Ron DeSantis, Trump's No.1 GOP Rival, Flexes His Fundraising Muscles

Florida Governor Ron DeSantis has reportedly raised over $100 million for his Florida gubernatorial campaign—all through donations.

According to figures filed with the Florida Secretary of State, between January 1 and December 31, 2021, DeSantis received a total of $109.869 million—with $6.6 million of total contributions coming from the Republican Governor Associations alone, and $5 million from Kenneth C. Griffin.

The Sunshine State governor's ability to raise that large a sum—through both major donors and grassroots voters across all states—makes him likely to be Trump's number-one challenger for the role of GOP presidential candidate in the 2024 election.

Ron DeSantis Florida
Florida Gov. Ron DeSantis arrives to speak at the Conservative Political Action Conference (CPAC) at The Rosen Shingle Creek on February 24, 2022 in Orlando, Florida. DeSantis has obtained over $100m in donations to support his efforts to be re-elected in Florida. Joe Raedle/Getty Images

By comparison, former President Donald Trump raised $51 million in the final six months of 2021—down from $82 million in the first half of the year—and currently has $122 million on hand.

Even more significant is that many among DeSantis' funders are former Trump backers, including Home Depot co-founder Bernie Marcus, WeatherTech CEO David MacNeil and billionaires Richard and Elizabeth Uihlein.

DeSantis' popularity has grown since his election in 2019 thanks to his approach to the pandemic—opposing restrictions—and controversial laws like the 'Don't Say Gay' bill, banning teachers from kindergarten to third grade from talking about gender and sexual orientation to their pupils.

"He is a powerful candidate with a platform that he has trialed in Florida, and is carefully tailored to appeal to GOP primary and caucus voters," Nigel Bowles of the UK's University of Oxford tells Newsweek.

But although the ability to raise conspicuous sums of money is key to present oneself as a robust presidential candidate, this skill alone doesn't necessarily ensure a successful candidacy within the party.

"A cautionary note on his financial strength is that abundant resources ensure attention, but do not guarantee votes," Bowles says.

"John Connally [former governor of Texas], a more experienced and probably more capable politician than DeSantis, raised and spent $11 million on his 14-month campaign for the Republican Presidential nomination in 1980, but withdrew from the primaries having gained the commitment of just one GOP convention delegate."

Trump himself told The Washington Post last week that he doesn't believe DeSantis would run as a candidate against him. He said the same about Mike Pence and Mike Pompeo.

"If I ran, I can't imagine they'd want to run," Trump said. "Some out of loyalty would have had a hard time running. I think that most of those people, and almost every name you mentioned, is there because of me.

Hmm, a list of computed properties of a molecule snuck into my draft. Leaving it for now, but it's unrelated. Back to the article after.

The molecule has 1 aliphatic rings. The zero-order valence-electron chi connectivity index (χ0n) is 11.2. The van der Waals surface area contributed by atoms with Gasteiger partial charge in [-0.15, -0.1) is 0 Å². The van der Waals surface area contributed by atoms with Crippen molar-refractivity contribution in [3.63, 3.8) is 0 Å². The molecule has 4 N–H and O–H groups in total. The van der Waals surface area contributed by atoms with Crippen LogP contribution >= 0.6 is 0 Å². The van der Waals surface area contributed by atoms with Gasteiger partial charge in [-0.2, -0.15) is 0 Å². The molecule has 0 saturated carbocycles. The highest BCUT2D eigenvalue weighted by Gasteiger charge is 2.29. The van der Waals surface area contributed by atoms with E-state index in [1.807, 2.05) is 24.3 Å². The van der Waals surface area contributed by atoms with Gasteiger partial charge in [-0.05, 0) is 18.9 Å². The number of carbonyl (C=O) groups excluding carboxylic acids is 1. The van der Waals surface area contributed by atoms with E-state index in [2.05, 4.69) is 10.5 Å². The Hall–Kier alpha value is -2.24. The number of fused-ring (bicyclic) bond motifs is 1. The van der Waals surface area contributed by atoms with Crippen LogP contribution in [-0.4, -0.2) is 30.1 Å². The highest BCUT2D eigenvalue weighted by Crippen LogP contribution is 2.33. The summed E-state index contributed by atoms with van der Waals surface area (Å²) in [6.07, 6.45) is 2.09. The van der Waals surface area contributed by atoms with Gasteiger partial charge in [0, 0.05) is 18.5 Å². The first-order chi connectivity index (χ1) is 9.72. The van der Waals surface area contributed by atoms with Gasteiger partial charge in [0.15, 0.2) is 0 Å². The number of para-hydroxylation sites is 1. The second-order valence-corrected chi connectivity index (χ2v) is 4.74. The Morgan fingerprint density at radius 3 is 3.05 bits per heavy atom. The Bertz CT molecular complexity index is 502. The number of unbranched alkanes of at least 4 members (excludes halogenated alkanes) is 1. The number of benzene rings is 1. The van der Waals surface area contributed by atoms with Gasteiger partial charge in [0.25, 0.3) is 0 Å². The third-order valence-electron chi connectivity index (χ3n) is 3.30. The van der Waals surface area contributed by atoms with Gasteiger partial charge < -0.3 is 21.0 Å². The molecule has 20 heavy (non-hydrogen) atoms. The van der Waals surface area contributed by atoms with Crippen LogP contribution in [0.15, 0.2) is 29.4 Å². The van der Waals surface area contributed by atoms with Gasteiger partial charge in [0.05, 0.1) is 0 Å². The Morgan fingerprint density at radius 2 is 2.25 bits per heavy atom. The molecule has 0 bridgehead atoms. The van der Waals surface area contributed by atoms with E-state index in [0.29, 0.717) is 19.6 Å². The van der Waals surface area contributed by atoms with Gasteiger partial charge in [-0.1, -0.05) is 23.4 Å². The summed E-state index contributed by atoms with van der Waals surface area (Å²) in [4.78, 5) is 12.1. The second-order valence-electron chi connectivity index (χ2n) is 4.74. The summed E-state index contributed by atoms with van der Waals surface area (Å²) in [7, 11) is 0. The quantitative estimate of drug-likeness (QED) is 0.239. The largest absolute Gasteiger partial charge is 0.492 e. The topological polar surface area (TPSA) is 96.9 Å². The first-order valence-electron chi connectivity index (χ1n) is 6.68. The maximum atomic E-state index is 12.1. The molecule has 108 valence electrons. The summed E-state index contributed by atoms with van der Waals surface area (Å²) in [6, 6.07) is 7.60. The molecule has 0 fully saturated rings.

"In some cases, because I backed them and endorsed them. You know Ron was at 3 percent, and the day I endorsed him, he won the race," Trump responded to the newspaper's journalist asking him if he had "made" DeSantis.

None of the three Republicans has officially ruled out running as presidential contenders. Former Secretary of State Pompeo told Fox News reporters his family "make their own decisions."

DeSantis is backed by many Republican voters, with supporters on Twitter rallying around the hashtag #DeSantis2024, with some calling Florida's governor the "OG MAGA" and others saying that it's "time to move on" from Trump.

"At this point, Ron DeSantis seems like the most probable alternative to Trump as a GOP presidential nominee—but the operative word is 'alternative'," Thomas Gift, director of the Centre on U.S. Politics at University College London, tells Newsweek.

"Trump still has to be considered the prohibitive favorite if he throws his hat in the ring in 2024, and any primary that pits DeSantis against Trump is one that pits David against Goliath.

"There's a good case to be made, however, that DeSantis would actually make the stronger nominee in a general election. A 'Trump-like' candidate without all the Trump baggage, DeSantis would still be capable of energizing the Republican base, and with potentially more crossover appeal among moderates and swing voters," Gift adds.

On the other hand, Nick Iarossi, co-founder of Capital City Consulting and DeSantis fundraiser, doesn't believe the rivalry between DeSantis and Trump exists.

"Florida is among the most expensive states to run a campaign and the Governor is running for re-election in November," he tells Newsweek.

"DeSantis has national popularity because of how he governs and as a result is public enemy number one of the far left, so he's building a robust campaign arsenal to fight back. Any narrative about a Trump rivalry is promoted by his opponents or manufactured for entertainment where there is none."

A poll conducted by POLITICO and released in March showed that a staggering 56 percent of Republican voters would support Trump's candidacy in 2024, against a meager 13 percent supporting DeSantis' candidacy.

Twenty-seven percent of Republican voters would like Trump to name DeSantis as his vice-presidential running mate.

DeSantis told Fox News the White House race is "not anything that I'm planning for."

Newsweek has reached out to DeSantis for comment.

Ron DeSantis Florida Donald Trump
Former President Donald Trump greets Florida Republican gubernatorial candidate Ron DeSantis during a campaign rally at the Hertz Arena on October 31, 2018 in Estero, Florida. Trump told the Washington Post last week that he "made" DeSantis by endorsing him in 2018. Joe Raedle/Getty Images

04/11/2022 1:35 p.m. ET. This article was updated with comments from Nick Iarossi.